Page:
DOWN Alice's rabbit hole, via a TARDIS (Doctor Who), or
in a DeLorean (Back to the Future): time-travel stories
create a fish-out-of-water scenario in which ancient customs
conflict with modernways. The Year and the Vineyard (El Ano y
la Vina) (Cert. 15) is one of these.
It is Spain, 1937. Andrea Pesce (Andrea Calabrese) is a member
of the Garibaldi Legion with the International Brigade, in the
Civil War against Fascism. During the Battle of Guadalajara, he
disappears down a hole in time, leaving behind his beloved Isabella
(Laura Drewett) and their Sicilian comrades.
Pesce lands clumsily in 2012, crushing crops in a Salamanca
vineyard. It is a place where time appears to have stood still.
Vines such as these were being cultivated centuries before 2012,
and in much the same way. In effect, Pesce moves out of specific
historical events and into something that has a ring of eternity
An eccentric priest, played in slightly too overwrought a manner
by Javier Saez, considers Pesce to be an angel. And so Pesce is, in
a sense; for he is a messenger from the past, warning the present
not to repeat the Civil War's mistakes. He and the priest differ
about the presence or absence of God. Pesce, having seen terrible
things, says: "In war thereis no God," to which the priest replies:
"God is everywhere." "In that case," retorts Andrea, "he was
The relaxed Salamancan peasants are challenged to be vigilant
for situations that threaten peaceful coexistence, as they did in
1930s Spain. Unfortunately, after the atrocities that he witnessed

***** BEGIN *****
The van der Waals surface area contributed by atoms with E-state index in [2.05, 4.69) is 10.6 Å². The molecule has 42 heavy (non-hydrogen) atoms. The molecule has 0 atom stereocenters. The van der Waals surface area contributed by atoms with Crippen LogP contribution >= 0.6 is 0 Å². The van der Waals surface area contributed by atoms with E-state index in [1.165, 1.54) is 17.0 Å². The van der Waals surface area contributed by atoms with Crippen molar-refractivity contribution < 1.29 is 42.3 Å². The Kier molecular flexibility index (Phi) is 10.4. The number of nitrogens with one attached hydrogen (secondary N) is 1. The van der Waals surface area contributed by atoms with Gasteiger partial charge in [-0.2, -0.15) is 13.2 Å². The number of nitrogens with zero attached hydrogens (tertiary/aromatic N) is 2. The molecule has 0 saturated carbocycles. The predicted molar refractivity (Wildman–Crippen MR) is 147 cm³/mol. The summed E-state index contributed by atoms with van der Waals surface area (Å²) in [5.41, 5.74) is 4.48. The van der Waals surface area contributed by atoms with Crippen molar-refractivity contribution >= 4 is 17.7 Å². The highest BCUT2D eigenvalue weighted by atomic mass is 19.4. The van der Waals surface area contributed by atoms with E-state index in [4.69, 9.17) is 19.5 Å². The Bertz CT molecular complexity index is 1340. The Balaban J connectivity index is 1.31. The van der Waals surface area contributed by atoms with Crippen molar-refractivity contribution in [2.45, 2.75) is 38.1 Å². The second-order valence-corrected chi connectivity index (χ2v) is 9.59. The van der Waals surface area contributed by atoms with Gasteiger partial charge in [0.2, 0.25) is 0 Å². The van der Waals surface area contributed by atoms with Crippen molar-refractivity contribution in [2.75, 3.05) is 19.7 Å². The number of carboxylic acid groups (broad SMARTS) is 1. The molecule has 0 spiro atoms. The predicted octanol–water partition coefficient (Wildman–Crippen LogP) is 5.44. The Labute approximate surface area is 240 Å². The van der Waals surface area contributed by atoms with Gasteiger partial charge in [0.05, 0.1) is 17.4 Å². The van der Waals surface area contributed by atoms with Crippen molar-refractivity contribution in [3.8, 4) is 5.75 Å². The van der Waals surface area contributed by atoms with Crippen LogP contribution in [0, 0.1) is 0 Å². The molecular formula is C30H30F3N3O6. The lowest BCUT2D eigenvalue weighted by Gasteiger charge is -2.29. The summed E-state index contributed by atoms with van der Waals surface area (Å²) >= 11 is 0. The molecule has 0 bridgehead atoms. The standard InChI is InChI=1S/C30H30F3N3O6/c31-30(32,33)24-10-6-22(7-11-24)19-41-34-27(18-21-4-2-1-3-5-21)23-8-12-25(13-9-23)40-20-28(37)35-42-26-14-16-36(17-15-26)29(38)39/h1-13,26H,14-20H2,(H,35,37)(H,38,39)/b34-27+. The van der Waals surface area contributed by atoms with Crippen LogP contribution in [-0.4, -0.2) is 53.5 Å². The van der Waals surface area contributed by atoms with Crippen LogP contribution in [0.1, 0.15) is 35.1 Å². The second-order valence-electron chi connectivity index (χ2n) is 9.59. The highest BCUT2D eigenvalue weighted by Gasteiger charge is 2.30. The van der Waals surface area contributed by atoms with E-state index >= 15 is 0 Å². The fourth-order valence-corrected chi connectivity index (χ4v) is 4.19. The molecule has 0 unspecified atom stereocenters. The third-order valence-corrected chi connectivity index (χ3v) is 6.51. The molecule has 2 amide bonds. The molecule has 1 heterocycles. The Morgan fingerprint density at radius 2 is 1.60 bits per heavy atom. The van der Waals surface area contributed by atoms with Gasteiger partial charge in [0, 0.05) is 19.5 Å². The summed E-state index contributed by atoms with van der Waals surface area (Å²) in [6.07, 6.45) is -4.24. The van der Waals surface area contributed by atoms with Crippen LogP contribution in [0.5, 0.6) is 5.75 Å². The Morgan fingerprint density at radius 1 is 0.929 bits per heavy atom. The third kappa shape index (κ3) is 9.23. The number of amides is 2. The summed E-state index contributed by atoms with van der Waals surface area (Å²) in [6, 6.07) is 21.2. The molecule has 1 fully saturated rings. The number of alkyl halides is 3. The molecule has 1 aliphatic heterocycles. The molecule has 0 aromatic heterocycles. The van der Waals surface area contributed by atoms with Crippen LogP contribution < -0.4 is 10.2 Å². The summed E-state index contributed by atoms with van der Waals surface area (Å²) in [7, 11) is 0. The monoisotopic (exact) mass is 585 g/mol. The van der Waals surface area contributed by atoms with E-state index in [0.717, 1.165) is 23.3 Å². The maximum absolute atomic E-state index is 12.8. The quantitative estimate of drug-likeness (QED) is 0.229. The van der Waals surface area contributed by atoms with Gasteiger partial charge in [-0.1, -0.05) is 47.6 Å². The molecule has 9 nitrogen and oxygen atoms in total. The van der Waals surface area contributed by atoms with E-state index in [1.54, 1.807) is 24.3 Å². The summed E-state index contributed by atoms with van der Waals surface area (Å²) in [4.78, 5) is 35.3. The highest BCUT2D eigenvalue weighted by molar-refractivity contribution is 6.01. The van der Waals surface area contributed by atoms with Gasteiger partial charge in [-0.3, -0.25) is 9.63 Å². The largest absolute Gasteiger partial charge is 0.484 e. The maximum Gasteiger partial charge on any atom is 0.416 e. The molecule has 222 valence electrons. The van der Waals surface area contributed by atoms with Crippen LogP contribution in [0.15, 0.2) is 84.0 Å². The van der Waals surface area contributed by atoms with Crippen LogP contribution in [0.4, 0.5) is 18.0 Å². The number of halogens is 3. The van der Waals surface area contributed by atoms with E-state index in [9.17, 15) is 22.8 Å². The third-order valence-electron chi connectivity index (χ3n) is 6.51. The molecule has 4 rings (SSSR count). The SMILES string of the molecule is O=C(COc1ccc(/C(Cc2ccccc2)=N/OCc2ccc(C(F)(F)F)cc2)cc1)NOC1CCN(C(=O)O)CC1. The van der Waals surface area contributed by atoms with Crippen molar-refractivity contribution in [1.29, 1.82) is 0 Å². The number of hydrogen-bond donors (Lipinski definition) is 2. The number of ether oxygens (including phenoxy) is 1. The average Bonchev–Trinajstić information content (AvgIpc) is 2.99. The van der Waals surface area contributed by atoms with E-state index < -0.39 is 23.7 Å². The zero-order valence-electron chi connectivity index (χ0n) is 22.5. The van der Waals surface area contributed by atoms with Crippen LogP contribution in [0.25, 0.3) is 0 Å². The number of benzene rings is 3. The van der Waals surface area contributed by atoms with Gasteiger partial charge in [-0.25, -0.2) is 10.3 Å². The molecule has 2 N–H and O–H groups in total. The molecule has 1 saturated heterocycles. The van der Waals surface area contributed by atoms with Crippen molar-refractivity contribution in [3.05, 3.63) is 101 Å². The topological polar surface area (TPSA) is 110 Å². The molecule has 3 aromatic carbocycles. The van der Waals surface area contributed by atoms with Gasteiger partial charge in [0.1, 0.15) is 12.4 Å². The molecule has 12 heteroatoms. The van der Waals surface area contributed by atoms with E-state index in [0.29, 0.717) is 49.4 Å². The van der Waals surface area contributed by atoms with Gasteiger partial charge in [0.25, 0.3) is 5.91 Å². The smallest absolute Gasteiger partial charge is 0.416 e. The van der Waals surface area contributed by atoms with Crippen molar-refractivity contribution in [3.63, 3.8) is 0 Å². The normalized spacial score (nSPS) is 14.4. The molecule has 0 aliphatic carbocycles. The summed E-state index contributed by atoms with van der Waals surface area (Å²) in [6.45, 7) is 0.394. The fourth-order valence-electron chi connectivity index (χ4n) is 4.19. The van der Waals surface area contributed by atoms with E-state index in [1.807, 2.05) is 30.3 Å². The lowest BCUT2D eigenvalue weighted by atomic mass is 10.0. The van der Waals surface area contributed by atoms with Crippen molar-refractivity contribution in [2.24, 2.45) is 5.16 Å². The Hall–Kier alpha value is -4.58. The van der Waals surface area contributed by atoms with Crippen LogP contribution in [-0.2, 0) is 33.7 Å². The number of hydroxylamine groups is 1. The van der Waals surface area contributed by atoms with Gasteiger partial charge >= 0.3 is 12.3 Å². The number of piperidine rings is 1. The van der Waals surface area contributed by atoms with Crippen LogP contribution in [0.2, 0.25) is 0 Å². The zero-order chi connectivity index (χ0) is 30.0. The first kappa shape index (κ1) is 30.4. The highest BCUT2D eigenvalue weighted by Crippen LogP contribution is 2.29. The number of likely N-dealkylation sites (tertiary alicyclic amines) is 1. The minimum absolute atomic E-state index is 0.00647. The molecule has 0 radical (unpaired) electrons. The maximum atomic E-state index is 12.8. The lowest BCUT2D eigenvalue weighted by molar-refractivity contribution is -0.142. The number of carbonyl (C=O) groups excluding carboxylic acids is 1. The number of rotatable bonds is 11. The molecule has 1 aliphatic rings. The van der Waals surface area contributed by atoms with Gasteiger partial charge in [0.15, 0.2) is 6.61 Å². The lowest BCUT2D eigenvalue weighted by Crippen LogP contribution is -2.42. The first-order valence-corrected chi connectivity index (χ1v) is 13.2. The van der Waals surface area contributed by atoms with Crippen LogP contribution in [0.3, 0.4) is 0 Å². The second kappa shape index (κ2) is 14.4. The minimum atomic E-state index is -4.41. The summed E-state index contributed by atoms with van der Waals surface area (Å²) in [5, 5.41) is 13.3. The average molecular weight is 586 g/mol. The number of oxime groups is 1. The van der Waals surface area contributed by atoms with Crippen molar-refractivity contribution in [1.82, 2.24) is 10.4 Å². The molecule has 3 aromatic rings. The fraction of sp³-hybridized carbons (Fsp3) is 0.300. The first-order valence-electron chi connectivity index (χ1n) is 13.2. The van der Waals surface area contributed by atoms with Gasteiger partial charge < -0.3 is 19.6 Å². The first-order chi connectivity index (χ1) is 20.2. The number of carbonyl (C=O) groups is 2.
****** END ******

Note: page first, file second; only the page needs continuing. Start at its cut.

when fighting at that time, Pesce is lulled into believing that
present-day Spain has none of yesteryear's problems.
The film colludes with this point of view. Idyllic landscapes,
gentle comedy, an uplifting soundtrack, and attractive
personalities are presented to us as a contemporary norm.
Questioning the validity of this is left to the audience. People
still hate, do dreadful things to one another, and act unjustly;
and yet none of this is explored. Instead of the past helping the
present to do better, the director, Jonathan Cenzual Burley, has it
the other way round.
Pesce wrestles with whether to remain in the relative
peacefulness of today or return to the Guadalajara of 1937. He now
knows that the Republicans managed to win that battle, but lost the
war. Faced with the existentialist question whether any of us makes
a difference to the way history unfolds, he must decide whether to
settle for the personal satisfaction of being reunited with
Isabella, for which fruitless endeavour against Franco's
Nationalists is the price.
Whether he go or stay, the encounters with his clerical
companion have convinced him that you shouldn't kill priests.
Thousands were murdered during the Spanish Civil War, not least
because they were frequently seen as supporting the conservative
Nationalist agenda. Pesce comes to believe that Roman Catholicism
is not to blame for Fascist oppression. Some historians and viewers
may disagree. Pesce prefers to harbour affection for individual
clerics whom he knows rather than demonise collectively those he
The film examines a great tragedy on a human scale rather than
reflect on the vast social movements in which people become
engulfed.War and Peace has been criticised for this
reason, too. I have a feeling that Tolstoy pulls it off,but
Jonathan Cenzual Burley fails to.
After a limited theatrical release, now available on